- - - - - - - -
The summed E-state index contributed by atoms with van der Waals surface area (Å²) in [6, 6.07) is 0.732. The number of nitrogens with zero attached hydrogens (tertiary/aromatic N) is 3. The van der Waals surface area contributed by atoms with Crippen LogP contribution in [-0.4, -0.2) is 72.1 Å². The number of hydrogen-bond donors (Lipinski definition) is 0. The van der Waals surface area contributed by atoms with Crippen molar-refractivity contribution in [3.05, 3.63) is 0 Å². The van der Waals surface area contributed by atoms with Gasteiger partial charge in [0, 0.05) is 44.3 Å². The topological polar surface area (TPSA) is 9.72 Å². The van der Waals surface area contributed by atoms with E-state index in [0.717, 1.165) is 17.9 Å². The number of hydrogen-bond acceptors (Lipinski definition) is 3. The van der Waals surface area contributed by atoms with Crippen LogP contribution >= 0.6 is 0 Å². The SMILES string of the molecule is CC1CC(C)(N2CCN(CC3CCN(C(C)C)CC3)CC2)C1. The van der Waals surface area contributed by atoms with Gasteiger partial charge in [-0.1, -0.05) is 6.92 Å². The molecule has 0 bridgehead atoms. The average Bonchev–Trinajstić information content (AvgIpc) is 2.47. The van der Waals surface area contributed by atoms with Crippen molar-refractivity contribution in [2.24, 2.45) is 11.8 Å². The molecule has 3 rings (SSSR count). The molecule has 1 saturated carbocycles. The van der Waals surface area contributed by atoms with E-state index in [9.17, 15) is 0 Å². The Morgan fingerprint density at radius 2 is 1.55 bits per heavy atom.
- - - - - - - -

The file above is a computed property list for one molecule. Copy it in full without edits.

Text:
The summed E-state index contributed by atoms with van der Waals surface area (Å²) in [6, 6.07) is 0.732. The number of nitrogens with zero attached hydrogens (tertiary/aromatic N) is 3. The van der Waals surface area contributed by atoms with Crippen LogP contribution in [-0.4, -0.2) is 72.1 Å². The number of hydrogen-bond donors (Lipinski definition) is 0. The van der Waals surface area contributed by atoms with Crippen molar-refractivity contribution in [3.05, 3.63) is 0 Å². The van der Waals surface area contributed by atoms with Gasteiger partial charge in [0, 0.05) is 44.3 Å². The topological polar surface area (TPSA) is 9.72 Å². The van der Waals surface area contributed by atoms with E-state index in [0.717, 1.165) is 17.9 Å². The number of hydrogen-bond acceptors (Lipinski definition) is 3. The van der Waals surface area contributed by atoms with Crippen LogP contribution >= 0.6 is 0 Å². The SMILES string of the molecule is CC1CC(C)(N2CCN(CC3CCN(C(C)C)CC3)CC2)C1. The van der Waals surface area contributed by atoms with Gasteiger partial charge in [-0.1, -0.05) is 6.92 Å². The molecule has 0 bridgehead atoms. The average Bonchev–Trinajstić information content (AvgIpc) is 2.47. The van der Waals surface area contributed by atoms with Crippen molar-refractivity contribution in [2.24, 2.45) is 11.8 Å². The molecule has 3 rings (SSSR count). The molecule has 1 saturated carbocycles. The van der Waals surface area contributed by atoms with E-state index in [9.17, 15) is 0 Å². The Morgan fingerprint density at radius 2 is 1.55 bits per heavy atom.